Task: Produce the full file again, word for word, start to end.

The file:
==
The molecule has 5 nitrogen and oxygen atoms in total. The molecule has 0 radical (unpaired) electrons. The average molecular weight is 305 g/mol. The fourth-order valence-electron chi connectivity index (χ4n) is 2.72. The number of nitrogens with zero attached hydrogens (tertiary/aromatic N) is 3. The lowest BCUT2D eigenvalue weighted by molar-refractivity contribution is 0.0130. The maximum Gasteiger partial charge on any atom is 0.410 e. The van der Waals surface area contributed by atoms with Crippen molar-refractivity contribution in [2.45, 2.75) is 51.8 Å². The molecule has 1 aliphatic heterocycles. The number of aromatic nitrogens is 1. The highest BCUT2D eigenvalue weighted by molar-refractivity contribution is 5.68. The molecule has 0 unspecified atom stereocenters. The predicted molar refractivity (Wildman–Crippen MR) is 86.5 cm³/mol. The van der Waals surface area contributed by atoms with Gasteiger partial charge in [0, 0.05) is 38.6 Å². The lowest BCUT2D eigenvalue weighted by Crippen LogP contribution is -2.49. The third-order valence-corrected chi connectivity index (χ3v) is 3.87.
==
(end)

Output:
The molecule has 5 nitrogen and oxygen atoms in total. The molecule has 0 radical (unpaired) electrons. The average molecular weight is 305 g/mol. The fourth-order valence-electron chi connectivity index (χ4n) is 2.72. The number of nitrogens with zero attached hydrogens (tertiary/aromatic N) is 3. The lowest BCUT2D eigenvalue weighted by molar-refractivity contribution is 0.0130. The maximum Gasteiger partial charge on any atom is 0.410 e. The van der Waals surface area contributed by atoms with Crippen molar-refractivity contribution in [2.45, 2.75) is 51.8 Å². The molecule has 1 aliphatic heterocycles. The number of aromatic nitrogens is 1. The highest BCUT2D eigenvalue weighted by molar-refractivity contribution is 5.68. The molecule has 0 unspecified atom stereocenters. The predicted molar refractivity (Wildman–Crippen MR) is 86.5 cm³/mol. The van der Waals surface area contributed by atoms with Gasteiger partial charge in [0, 0.05) is 38.6 Å². The lowest BCUT2D eigenvalue weighted by Crippen LogP contribution is -2.49. The third-order valence-corrected chi connectivity index (χ3v) is 3.87.